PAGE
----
By Kelpie Capital
Logistics – “The process of planning, implementing and controlling the efficient, effective flow and storage of goods, services and related information from point of origin to point of consumption for the purpose of conforming to customer requirements.”
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Small and/or mid-sized businesses often do not have the ability to dedicate time or resources to extensively plan the shipment of goods from their factory to the myriad customers or geographies in their order books. In these circumstances what is required is a cost effective way of outsourcing this task to a reliable company whose specialism is in making this logistical nightmare disappear. Logistics is a mission critical service to a business: late delivery is as bad as no delivery and so manufacturers really do place their reputation in the hands of their logistical providers.
The Business – Radiant Logistics (RLGT – $1.40)
Radiant Logistics is a micro-cap franchise non-asset based third party logistic (3PL) provider. Radiant Logistics, Inc. (NYSE:RLGT) negotiates with transportation providers who offer them favourable and priority rates due to their large purchasing power on behalf of clients. The non-asset based part means that they limit their investments in facilities and transportation equipment. Radiant Logistics, Inc. (NYSE:RLGT)’s average shipment size is considerably larger than might be dealt with by FedEx Corporation (NYSE:FDX) or United Parcel Service, Inc. (NYSE:UPS). Radiant Logistics, Inc. (NYSE:RLGT) provides a turnkey solution for the movement of goods customised to the customers’ needs and taking account of factors such as speed of delivery, special handling requirements and transportation mode.
RLGT’s operations involve obtaining and arranging transport of customers’ freight from point of origin to point of consumption/destination through their network of agent locations. These logistic solutions include inter alia domestic and international freight forwarding and door-to-door delivery services using a wide range of transportation modes (including air, ocean and truck).
RLGT was started with $5m of seed capital by CEO Bohn Crain. Crain raised this capital by doing the rounds with a PowerPoint presentation and a good idea. Crain was actually approached by Private Equity firms to execute this plan but he walked away and did it solo as he didn’t feel they allowed him enough equity participation – he wanted the upside for himself. Although there is an element of organic growth through additional customers and servicing larger shares of existing customers’ logistical needs, the real growth story is one of industry consolidation via acquisition and expansion. RLGT is still of a size where adding small private companies to its network can have a significant impact. Yet it is still large enough to be achieve significant economies of scale and operational leverage. There is a decade long runway for multiplying the current revenue and earnings. The following factors (expanded upon later) below explain why this strategy could work:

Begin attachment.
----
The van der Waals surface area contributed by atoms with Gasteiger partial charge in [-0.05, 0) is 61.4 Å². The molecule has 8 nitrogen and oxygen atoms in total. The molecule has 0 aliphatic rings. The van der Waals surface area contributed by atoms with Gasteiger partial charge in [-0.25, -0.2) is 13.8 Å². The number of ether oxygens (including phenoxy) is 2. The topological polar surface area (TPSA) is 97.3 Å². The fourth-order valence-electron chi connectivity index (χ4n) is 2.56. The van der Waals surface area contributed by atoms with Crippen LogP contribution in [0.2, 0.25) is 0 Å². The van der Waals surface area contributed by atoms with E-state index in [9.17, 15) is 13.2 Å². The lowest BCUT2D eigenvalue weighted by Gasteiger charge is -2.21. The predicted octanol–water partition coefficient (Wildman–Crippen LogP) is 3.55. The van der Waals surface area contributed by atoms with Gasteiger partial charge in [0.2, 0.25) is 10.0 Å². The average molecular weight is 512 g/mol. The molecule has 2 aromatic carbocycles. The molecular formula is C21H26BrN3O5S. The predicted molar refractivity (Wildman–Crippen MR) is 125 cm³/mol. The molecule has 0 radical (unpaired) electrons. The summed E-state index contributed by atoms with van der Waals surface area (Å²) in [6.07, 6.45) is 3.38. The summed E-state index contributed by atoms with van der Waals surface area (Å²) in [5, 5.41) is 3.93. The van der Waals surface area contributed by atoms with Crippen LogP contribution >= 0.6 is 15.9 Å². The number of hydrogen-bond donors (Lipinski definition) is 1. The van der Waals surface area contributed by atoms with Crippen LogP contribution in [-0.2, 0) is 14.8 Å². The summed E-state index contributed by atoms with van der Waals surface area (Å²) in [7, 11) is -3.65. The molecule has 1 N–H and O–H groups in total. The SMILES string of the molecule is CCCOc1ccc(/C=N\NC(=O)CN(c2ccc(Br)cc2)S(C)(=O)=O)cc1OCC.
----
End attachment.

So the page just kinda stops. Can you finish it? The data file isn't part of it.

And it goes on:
- The industry is extremely fragmented;
- Increased profitability as a result of centralised functions reducing costs and new agents;
- RLGT’s global reach may enhance the breadth of offering and improve the pricing that agents can offer to existing client base and;
- “The Gray Tail”
RLGT and how it works in practice:
Ryan O’Connor, at Above Average Odds, believes that
“There are essentially two businesses at work: a franchisor and a freight forwarding business.
For the franchisor, Radiant provides network support through industry leading freight logistics platforms, outsourced back office services (billings and collections, accounting, HR etc) and, most importantly, freight buying power. Franchisees keep 70% of their revenue, the rest goes to Radiant. Interestingly, Radiant withholds 6-8% of franchisees cut to account for bad debt. Franchisees are in a first lost position for bad debts.
Currently, the franchisor role is the biggest piece of what Radiant actually does (though they do have several corporate owned stations). According to CEO Bohn Crain, the corporate overhead is now at a size and operational standing where it can add significantly more franchisors and franchisees without adding any incremental overhead. New agents offer near 100% contribution margins.
Bohn describes Radiant’s freight forwarding business as “freight travel agents.” They buy blocks of transportation services from a wide array of truck, rail, air and shipping providers. They sell this block and provide logistics services to customers needing to ship goods. Domestically these services generate 35% gross margins. Internationally they generate 20% gross margins. The margin is a fixed percent of sales price. While changes in freight costs and shipping inputs indirectly affect margins, it is not a direct impact. Reviewing the business historically, the margins appear to be quite stable at 30%.